Survey on my Research and Words of Gratitude
1 November 2011
University of Helsinki
“It will take some good years” was Ze’ev Ben-Ḥ-;-ayyim’s reply to my fairly naïve question: “How long does it take to write a PhD dissertation”? This was in 1970 at the Hebrew University in Jerusalem. In fact, at that stage, I was considering doing research on mediaeval Hebrew >ivrit meshu>revet in Andalucia (the Arabs’ lost Paradise) and the overwhelming impact of Arabic language and culture. Instead, Prof. Ben-Ḥ-;-ayyim (1907-), the nestor of Samaritanology, persuaded me to write my doctoral dissertation on the Arabic translation of the Samaritan Pentateuch (ATSP). This field of study was then a kind of terra deserta, and it demands profound knowledge of three Semitic languages: Hebrew, Aramaic and Arabic. I accepted this challenge because the field of minorities has been and continues to be very close to my heart and mind, in particular, the minorities of the Middle East. I myself, by the way, belong to several such minorities: I am an Arab, a Palestinian, an Israeli, a new Finnish citizen, and a Christian.
Writing my PhD dissertation took seven years, and it led to conclusions such as the following:
The ATSP emerged naturally in the eleventh century when Arabic had totally replaced the Samaritan Aramaic in speech, a western Palestinian dialect. This translation can be divided into five groups and the major ones are the first two:
1) The OTSP is ascribed to Abū-;- al-Ḥ-;-asan (Av Ḥ-;-isda) Isḥ-;-ā-;-q b. Farağ-;- b. Mā-;-rū-;-ṯ-;- al-Ṣ-;-ū-;-ri.
2) The ASRT. Abū-;- Sa˓-;-ī-;-d (b. Abī-;- al-Ḥ-;-usain b. Abī-;- Sa˓-;-ī-;-d) revised text.
3) Texts drawing heavily on the Tafsī-;-r of Rav Sa˓-;-adia Gaon (882-940).
4) Composite texts, one, two and three.
5) Texts based on MCAT (Modern Christian Arabic Translations).
It is significant that the fifth group was discovered when I was examining the Samaritan Mss (numbering approximately 90) housed at Yad Y. Ben Tsvi library in Jerusalem. The first verse in the Torah—bā-;-rā-;-š-;-Ə-;-t bā-;-rå-;- ē-;-luwƏ-;-m it aš-;-š-;-ā-;-mƏ-;-m wit ā-;-rƏ-;-ṣ-;-—as rendered into Arabic in some of those MSS took me by surprise: it reads: - Ýí ÇáÈÏÁ ÎáÞ Çááå ÇáÓãÇæÇÊ æÇáÃÑÖ . It is obvious that Samaritans in their translations did not use the word ÇáÈÏÁ in this context at all.
My critical edition of the whole Samaritan Pentateuch in Arabic was published for the first time in two volumes by the Israel Academy for sciences and humanities in 1989 and 2001. Over 100 MSS have been examined for this purpose. The significance of this edition lies in its contribution to a better understanding of the only Samaritan holy book, the Torah, and of the religion, exegesis, concepts and beliefs of the Samaritans and their methods and techniques of translation. It also sheds light on the dialects of Arabic and Aramaic that were prevalent among the Samaritans. Moreover, it contributes to a better understanding of the Samaritan Targum and plays an important role in the preparation of a critical edition of the Samaritan Hebrew Torah.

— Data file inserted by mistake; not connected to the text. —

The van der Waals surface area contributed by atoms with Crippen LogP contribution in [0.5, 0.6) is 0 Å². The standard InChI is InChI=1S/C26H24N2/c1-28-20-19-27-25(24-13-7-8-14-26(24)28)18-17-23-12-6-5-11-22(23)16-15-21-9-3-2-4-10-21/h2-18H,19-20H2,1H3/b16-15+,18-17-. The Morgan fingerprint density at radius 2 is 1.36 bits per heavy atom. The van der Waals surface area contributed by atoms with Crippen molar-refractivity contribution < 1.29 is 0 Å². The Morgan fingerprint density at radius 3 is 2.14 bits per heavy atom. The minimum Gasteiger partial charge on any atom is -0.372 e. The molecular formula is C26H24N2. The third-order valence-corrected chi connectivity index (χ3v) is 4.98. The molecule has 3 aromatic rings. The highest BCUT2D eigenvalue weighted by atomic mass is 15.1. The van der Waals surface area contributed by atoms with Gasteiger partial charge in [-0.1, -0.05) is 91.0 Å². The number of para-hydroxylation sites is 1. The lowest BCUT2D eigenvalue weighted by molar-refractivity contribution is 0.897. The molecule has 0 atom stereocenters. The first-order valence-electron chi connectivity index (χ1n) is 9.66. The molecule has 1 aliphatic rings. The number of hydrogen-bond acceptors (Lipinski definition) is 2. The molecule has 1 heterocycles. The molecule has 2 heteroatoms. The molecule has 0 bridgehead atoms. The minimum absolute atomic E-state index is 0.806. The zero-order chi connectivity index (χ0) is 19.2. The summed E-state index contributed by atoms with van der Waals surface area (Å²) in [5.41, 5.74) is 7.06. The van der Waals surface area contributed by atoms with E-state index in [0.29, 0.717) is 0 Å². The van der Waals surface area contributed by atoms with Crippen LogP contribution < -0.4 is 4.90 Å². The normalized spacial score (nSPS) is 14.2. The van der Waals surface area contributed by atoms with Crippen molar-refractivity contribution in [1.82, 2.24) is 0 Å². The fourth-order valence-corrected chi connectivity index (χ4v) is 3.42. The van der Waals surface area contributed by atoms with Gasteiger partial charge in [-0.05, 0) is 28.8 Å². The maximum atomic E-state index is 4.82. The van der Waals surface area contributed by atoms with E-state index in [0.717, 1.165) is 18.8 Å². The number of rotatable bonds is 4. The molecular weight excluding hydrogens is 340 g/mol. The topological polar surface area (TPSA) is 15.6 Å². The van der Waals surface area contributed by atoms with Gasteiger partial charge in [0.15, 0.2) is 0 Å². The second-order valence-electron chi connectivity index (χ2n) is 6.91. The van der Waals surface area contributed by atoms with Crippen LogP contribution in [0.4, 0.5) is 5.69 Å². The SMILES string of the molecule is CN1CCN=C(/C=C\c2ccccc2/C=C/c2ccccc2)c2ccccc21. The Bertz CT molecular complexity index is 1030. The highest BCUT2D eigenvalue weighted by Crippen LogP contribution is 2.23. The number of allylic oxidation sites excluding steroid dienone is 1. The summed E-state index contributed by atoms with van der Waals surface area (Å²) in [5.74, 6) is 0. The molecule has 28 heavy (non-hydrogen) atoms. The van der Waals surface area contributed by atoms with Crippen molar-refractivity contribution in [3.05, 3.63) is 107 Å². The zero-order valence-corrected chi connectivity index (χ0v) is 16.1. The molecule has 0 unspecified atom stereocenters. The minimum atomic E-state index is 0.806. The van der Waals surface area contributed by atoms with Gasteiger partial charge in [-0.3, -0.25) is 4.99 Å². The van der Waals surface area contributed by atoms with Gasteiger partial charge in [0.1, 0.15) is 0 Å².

One example of its contributions will suffice here: the colloquial Arabic word ÊÚÔíä meaning ‘inauguration’ appears as the translation of ַ-;-ַ-;-ַ-;-ַ-;-ַ-;-ַ-;-ַ-;-ַ-;-ַ-;-ַ-;-ַ-;-ַ-;-ַ-;-ַ-;-ַ-;-ַ-;-ַ-;-ַ-;-ַ-;-ַ-;-ח-;-נ-;-כ-;-ּ-;-ת-;- ה-;-מ-;-ז-;-ב-;-ּ-;-ח-;-ַ-;- Num 7: 10 eenikkå-;-t ammazba in the oldest trilingual Samaritan MS, Synagogue Schechem 6 copied in 1204 in Damascus. It should be noted that this is the oldest attested evidence of this vivid word being used in my dialect, Kufur Yasif, in Western Galilee.
Hopefully, the third and last volume of my research, the Prolegomenon to the ATSP, will be ready in the near future. At the same time a monograph on the Samaritans in Arabic is almost ready. This unique Samaritan sect, the smallest (approximately 750 souls) and most ancient, deserves more than one monograph in Arabic.
Samaritans are striving to build a bridge of peace between the two major parties involved in the Middle East conflict, the Israelis and the Palestinians. They as well as the other minorities in the Middle East will be among the first to rejoice when a real and just peace is inshaallah/ im yirtse hashem/Sheema established. It is to be emphasised that any political solution must secure free and safe passage for the Samaritans of Holon and their brothers on Mt. Gerizim in Nablus. As for me, I intend to continue my research on the Samaritans with whom I have had friendly relations, mutual respect, and a common language and interests for more than four decades. The rich library of my friend, the late High Priest, El˓-;-azar Tsedaka, on Mt. Gerizim deserves thorough scrutiny and documentation as soon as possible.
I am honoured, moved and happy to receive the Samaritan Medal. My sincere thanks and gratitude go to its committee and to its chairman, my dear friend, Mr. Binyamim ben Ratson Tsedaka Hasafri, to the chancellor of the University of Helsinki, Professor Ilkka Maunu Olavi Niiniluoto, and to my colleague and old friend Abu Tuma, Tapani Harviainen. Words of deep gratitude are extended to all of you, dear guests. Last but not least may I simply say “mamnū-;-n” to my family. Shukran ğ-;-azī-;-lan, tuda rabba, suuri kiitos, to all of you and let us meet more often for such joyful occasions!